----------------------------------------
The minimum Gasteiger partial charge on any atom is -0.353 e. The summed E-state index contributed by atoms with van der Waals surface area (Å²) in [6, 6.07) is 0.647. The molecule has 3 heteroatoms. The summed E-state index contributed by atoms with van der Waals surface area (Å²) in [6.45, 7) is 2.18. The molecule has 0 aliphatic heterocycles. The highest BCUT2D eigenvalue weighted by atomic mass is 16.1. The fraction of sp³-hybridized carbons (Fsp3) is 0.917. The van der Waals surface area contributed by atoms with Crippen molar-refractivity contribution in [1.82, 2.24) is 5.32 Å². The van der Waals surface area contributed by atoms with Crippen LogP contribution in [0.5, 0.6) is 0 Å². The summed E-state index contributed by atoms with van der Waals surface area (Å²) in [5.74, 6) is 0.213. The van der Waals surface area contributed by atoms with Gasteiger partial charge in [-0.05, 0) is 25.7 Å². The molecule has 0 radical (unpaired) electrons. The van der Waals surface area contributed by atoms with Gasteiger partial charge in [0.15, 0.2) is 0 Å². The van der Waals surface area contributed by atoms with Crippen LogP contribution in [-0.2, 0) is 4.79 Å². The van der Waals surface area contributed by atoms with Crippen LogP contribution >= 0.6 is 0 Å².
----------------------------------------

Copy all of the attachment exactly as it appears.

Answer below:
The minimum Gasteiger partial charge on any atom is -0.353 e. The summed E-state index contributed by atoms with van der Waals surface area (Å²) in [6, 6.07) is 0.647. The molecule has 3 heteroatoms. The summed E-state index contributed by atoms with van der Waals surface area (Å²) in [6.45, 7) is 2.18. The molecule has 0 aliphatic heterocycles. The highest BCUT2D eigenvalue weighted by atomic mass is 16.1. The fraction of sp³-hybridized carbons (Fsp3) is 0.917. The van der Waals surface area contributed by atoms with Crippen molar-refractivity contribution in [1.82, 2.24) is 5.32 Å². The van der Waals surface area contributed by atoms with Crippen LogP contribution in [0.5, 0.6) is 0 Å². The summed E-state index contributed by atoms with van der Waals surface area (Å²) in [5.74, 6) is 0.213. The van der Waals surface area contributed by atoms with Gasteiger partial charge in [-0.05, 0) is 25.7 Å². The molecule has 0 radical (unpaired) electrons. The van der Waals surface area contributed by atoms with Gasteiger partial charge in [0.15, 0.2) is 0 Å². The van der Waals surface area contributed by atoms with Crippen LogP contribution in [-0.2, 0) is 4.79 Å². The van der Waals surface area contributed by atoms with Crippen LogP contribution >= 0.6 is 0 Å².